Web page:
1. Autonomy and Participation in Care For Older People: Descriptions by Older People, Registered Nurses, Case Managers, First Line Managers and Local Authorities Senior Medicine Advisors
Open this publication in new window or tab >>Autonomy and Participation in Care For Older People: Descriptions by Older People, Registered Nurses, Case Managers, First Line Managers and Local Authorities Senior Medicine Advisors
2018 (English)Doctoral thesis, comprehensive summary (Other academic)
Abstract [en]

Overall aim: To describe the essence of autonomy and participation for older people in care, and how to promote this in care for them.

Method: A descriptive design with a phenomenological approach. Sixteen older people (I) and 13 registered nurses (II) participated in individual face-to-face interviews (I and II). Twelve case/care managers and supervisors participated in a focus group interview, they were grouped by profession, case managers, first line managers and local authority senior medicine advisors, four in each group and interviewed once (III and IV). The data analyses were guided by Giorgi’s descriptive phenomenological method (I and II) and the systematic text condensation by Malterud (III and IV).

Findings: The informants were in agreement that maintaining older people’s health and wellbeing promote autonomy and participation, and supportive relationships are relevant (I–IV). Older people focused on everyday life experiences they made by choice and managing on their own, as strengthening self-esteem and self-identity (I). The registered nurses focused on caring for frail older people and their need for acknowledgement in everyday care. They noted that of providing choices as enable older people to have joyful everyday life experiences (II). The managers and supervisors focused on informed consent, and legislation, and offered solutions to securing a meaningful everyday life by caring for older people’s wishes and needs. They also spoke of the risk the severe consequences could result from older people’s decision-making and their health conditions (III). Relatives were respected as a resource and attended to in everyday care for older people but the focus was the older person in their present life situation and their individual rights (IV).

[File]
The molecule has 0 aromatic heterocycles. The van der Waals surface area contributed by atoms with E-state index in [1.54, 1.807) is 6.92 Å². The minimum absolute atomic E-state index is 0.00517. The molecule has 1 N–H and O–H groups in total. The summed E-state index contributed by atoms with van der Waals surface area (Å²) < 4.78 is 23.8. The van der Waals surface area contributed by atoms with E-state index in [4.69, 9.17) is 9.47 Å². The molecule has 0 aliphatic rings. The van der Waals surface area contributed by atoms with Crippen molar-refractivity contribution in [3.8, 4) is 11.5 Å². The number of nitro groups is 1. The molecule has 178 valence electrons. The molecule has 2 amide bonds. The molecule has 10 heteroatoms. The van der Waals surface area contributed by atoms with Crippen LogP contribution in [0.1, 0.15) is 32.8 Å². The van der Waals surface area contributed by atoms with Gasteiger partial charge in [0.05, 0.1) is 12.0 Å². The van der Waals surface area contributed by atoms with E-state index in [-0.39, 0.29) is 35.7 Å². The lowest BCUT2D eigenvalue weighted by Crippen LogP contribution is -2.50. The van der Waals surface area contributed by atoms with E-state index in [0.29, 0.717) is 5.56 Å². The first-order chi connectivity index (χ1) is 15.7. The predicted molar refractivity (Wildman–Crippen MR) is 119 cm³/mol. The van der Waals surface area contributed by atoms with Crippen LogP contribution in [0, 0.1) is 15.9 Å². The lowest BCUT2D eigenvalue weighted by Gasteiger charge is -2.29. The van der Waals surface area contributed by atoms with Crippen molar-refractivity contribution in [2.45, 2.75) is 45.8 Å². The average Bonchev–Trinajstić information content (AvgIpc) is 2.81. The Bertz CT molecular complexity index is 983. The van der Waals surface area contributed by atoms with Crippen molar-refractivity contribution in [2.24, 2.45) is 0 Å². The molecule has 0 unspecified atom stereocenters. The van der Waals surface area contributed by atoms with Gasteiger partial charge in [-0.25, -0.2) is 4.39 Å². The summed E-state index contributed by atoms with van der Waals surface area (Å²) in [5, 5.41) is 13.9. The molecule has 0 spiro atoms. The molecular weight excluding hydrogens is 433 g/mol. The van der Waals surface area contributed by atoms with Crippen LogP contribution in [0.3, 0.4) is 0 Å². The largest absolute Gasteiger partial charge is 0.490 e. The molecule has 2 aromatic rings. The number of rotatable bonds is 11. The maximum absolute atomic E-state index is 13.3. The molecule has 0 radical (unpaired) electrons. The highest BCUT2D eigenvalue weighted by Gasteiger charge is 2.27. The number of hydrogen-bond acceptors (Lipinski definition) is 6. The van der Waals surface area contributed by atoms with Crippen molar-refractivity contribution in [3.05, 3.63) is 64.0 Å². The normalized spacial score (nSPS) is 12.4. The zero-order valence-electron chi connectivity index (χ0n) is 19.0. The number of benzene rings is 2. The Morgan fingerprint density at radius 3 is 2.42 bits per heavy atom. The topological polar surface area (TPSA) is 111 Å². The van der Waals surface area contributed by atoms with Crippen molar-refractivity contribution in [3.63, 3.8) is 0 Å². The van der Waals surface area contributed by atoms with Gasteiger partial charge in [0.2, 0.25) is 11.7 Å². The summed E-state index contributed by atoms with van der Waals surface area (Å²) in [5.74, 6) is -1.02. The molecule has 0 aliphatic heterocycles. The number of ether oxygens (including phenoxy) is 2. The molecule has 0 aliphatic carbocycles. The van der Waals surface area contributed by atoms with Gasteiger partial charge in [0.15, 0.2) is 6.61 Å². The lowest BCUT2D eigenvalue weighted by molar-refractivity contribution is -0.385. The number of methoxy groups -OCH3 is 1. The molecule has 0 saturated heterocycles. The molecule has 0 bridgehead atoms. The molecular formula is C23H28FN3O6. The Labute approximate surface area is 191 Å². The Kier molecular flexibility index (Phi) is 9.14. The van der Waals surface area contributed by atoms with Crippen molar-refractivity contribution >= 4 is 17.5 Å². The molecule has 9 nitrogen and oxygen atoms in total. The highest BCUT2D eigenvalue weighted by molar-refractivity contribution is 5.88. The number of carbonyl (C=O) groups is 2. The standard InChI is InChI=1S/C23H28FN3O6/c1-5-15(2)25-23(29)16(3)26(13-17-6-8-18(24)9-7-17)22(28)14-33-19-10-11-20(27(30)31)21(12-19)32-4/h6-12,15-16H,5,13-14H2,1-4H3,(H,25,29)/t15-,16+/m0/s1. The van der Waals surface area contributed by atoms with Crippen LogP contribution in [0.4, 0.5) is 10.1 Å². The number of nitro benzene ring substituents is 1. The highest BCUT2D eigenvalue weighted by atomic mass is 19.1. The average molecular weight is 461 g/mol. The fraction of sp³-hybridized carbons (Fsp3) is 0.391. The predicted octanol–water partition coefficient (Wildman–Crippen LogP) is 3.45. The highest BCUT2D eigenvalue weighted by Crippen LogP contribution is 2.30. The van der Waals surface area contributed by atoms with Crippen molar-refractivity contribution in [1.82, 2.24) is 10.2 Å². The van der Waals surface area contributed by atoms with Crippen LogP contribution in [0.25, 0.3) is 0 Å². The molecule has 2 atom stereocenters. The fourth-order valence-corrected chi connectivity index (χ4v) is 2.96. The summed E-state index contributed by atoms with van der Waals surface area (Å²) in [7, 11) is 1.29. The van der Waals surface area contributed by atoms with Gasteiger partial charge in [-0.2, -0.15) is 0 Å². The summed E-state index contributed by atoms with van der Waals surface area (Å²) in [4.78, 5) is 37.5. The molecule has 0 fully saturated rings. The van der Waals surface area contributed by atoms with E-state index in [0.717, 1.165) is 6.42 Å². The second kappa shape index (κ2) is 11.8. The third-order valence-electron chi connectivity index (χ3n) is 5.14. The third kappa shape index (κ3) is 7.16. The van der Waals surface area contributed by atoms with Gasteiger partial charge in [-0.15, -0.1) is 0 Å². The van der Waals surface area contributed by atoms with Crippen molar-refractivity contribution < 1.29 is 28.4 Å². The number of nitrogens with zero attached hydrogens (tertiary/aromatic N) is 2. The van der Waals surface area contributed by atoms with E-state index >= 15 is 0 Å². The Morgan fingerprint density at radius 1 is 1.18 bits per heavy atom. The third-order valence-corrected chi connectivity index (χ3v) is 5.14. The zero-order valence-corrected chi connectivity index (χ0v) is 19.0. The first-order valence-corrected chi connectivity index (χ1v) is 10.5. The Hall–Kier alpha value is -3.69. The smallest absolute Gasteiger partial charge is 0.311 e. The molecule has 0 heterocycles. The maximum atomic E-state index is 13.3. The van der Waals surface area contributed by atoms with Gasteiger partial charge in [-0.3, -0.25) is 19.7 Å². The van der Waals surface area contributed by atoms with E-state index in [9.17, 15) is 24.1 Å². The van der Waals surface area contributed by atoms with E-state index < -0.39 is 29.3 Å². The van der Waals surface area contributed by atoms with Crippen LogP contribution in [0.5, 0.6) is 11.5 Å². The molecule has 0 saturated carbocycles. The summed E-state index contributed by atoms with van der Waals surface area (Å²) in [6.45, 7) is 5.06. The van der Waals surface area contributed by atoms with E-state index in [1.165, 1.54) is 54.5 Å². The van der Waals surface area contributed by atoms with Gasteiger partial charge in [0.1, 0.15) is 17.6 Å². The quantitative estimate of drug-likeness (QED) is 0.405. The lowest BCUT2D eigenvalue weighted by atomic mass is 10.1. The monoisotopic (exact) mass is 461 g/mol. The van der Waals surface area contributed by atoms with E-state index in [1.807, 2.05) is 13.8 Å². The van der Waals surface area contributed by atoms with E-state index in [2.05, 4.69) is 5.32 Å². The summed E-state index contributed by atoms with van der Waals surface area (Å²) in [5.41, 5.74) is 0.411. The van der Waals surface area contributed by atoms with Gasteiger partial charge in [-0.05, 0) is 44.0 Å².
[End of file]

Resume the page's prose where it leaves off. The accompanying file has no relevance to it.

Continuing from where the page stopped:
Conclusion: Promoting to autonomy and participation for older people were maintained health and wellbeing, and the possibility to manage on their own terms. Informed consent, shared decision-making, supportive relationships and acknowledgement of relatives in the life-changing situations were ways to promote autonomy and participation. To promote autonomy and participation in care for older people is also to provide for choices that are meaningful to the older person at end of life in a joyful and permissive atmosphere.

Place, publisher, year, edition, pages
Uppsala: Acta Universitatis Upsaliensis, 2018. p. 68
Series
Digital Comprehensive Summaries of Uppsala Dissertations from the Faculty of Medicine, ISSN 1651-6206 ; 1449
Keyword
Autonomy, Participation, Older People, Chronic Illness, Healthcare, RN, CM, FLM, LASMA, Relatives, Municipal Care, Phenomenology
National Category
Medical and Health Sciences
Research subject
Caring Sciences
Identifiers
urn:nbn:se:uu:diva-347142 (URN)978-91-513-0295-9 (ISBN)
Public defence
2018-05-22, Universitetshuset sal IX, Biskopsgatan 3, Uppsala, 13:15 (Swedish)
Opponent
Supervisors
Available from: 2018-04-27 Created: 2018-03-28 Last updated: 2018-04-27

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Hedman, MariaPöder, UlrikaMamhidir, Anna-GretaNilsson, AnnikaKristofferzon, Marja-Leena